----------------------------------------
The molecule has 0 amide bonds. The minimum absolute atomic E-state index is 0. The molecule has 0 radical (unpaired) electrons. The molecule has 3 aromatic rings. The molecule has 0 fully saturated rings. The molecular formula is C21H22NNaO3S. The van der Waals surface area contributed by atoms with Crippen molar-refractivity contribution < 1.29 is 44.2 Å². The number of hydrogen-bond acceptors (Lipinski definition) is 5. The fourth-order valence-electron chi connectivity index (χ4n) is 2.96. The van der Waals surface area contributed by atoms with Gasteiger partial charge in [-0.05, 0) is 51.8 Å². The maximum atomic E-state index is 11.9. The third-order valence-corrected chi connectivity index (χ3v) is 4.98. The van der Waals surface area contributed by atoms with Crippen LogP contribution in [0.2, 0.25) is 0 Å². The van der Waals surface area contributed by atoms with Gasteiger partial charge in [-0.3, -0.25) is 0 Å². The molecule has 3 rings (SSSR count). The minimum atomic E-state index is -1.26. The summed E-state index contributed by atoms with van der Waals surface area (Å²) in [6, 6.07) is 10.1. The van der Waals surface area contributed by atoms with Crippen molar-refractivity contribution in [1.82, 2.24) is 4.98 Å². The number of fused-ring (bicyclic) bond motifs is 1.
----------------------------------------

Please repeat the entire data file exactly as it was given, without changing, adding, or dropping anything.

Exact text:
The molecule has 0 amide bonds. The minimum absolute atomic E-state index is 0. The molecule has 0 radical (unpaired) electrons. The molecule has 3 aromatic rings. The molecule has 0 fully saturated rings. The molecular formula is C21H22NNaO3S. The van der Waals surface area contributed by atoms with Crippen molar-refractivity contribution < 1.29 is 44.2 Å². The number of hydrogen-bond acceptors (Lipinski definition) is 5. The fourth-order valence-electron chi connectivity index (χ4n) is 2.96. The van der Waals surface area contributed by atoms with Gasteiger partial charge in [-0.05, 0) is 51.8 Å². The maximum atomic E-state index is 11.9. The third-order valence-corrected chi connectivity index (χ3v) is 4.98. The van der Waals surface area contributed by atoms with Crippen LogP contribution in [0.2, 0.25) is 0 Å². The van der Waals surface area contributed by atoms with Gasteiger partial charge in [-0.3, -0.25) is 0 Å². The molecule has 3 rings (SSSR count). The minimum atomic E-state index is -1.26. The summed E-state index contributed by atoms with van der Waals surface area (Å²) in [6, 6.07) is 10.1. The van der Waals surface area contributed by atoms with Crippen molar-refractivity contribution in [1.82, 2.24) is 4.98 Å². The number of fused-ring (bicyclic) bond motifs is 1.